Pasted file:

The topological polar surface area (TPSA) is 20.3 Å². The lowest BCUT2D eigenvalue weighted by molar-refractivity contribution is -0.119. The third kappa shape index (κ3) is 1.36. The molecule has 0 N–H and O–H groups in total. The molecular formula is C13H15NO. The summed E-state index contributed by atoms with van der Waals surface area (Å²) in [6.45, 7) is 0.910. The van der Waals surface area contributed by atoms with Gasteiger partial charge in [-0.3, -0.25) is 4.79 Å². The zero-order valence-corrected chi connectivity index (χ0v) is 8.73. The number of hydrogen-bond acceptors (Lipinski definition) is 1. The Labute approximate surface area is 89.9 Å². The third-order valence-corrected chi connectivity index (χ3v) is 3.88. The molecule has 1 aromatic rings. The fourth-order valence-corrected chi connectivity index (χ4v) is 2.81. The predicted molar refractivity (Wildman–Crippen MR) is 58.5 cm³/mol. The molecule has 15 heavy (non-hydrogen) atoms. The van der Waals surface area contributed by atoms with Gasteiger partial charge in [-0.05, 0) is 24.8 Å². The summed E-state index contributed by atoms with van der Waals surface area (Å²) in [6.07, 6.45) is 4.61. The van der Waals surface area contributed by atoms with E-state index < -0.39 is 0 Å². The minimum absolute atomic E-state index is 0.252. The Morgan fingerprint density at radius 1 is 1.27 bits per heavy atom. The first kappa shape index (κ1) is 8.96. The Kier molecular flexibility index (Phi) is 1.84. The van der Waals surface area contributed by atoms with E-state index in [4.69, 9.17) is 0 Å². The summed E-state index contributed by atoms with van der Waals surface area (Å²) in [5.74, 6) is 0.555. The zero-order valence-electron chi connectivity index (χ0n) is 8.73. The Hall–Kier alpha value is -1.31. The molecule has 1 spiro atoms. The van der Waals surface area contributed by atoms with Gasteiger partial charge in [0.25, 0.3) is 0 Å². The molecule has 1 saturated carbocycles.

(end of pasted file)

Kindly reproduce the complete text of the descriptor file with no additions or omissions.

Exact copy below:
The topological polar surface area (TPSA) is 20.3 Å². The lowest BCUT2D eigenvalue weighted by molar-refractivity contribution is -0.119. The third kappa shape index (κ3) is 1.36. The molecule has 0 N–H and O–H groups in total. The molecular formula is C13H15NO. The summed E-state index contributed by atoms with van der Waals surface area (Å²) in [6.45, 7) is 0.910. The van der Waals surface area contributed by atoms with Gasteiger partial charge in [-0.3, -0.25) is 4.79 Å². The zero-order valence-corrected chi connectivity index (χ0v) is 8.73. The number of hydrogen-bond acceptors (Lipinski definition) is 1. The Labute approximate surface area is 89.9 Å². The third-order valence-corrected chi connectivity index (χ3v) is 3.88. The molecule has 1 aromatic rings. The fourth-order valence-corrected chi connectivity index (χ4v) is 2.81. The predicted molar refractivity (Wildman–Crippen MR) is 58.5 cm³/mol. The molecule has 15 heavy (non-hydrogen) atoms. The van der Waals surface area contributed by atoms with Gasteiger partial charge in [-0.05, 0) is 24.8 Å². The summed E-state index contributed by atoms with van der Waals surface area (Å²) in [6.07, 6.45) is 4.61. The van der Waals surface area contributed by atoms with E-state index < -0.39 is 0 Å². The minimum absolute atomic E-state index is 0.252. The Morgan fingerprint density at radius 1 is 1.27 bits per heavy atom. The first kappa shape index (κ1) is 8.96. The Kier molecular flexibility index (Phi) is 1.84. The van der Waals surface area contributed by atoms with E-state index in [4.69, 9.17) is 0 Å². The summed E-state index contributed by atoms with van der Waals surface area (Å²) in [5.74, 6) is 0.555. The zero-order valence-electron chi connectivity index (χ0n) is 8.73. The Hall–Kier alpha value is -1.31. The molecule has 1 spiro atoms. The van der Waals surface area contributed by atoms with Gasteiger partial charge in [0.25, 0.3) is 0 Å². The molecule has 1 saturated carbocycles.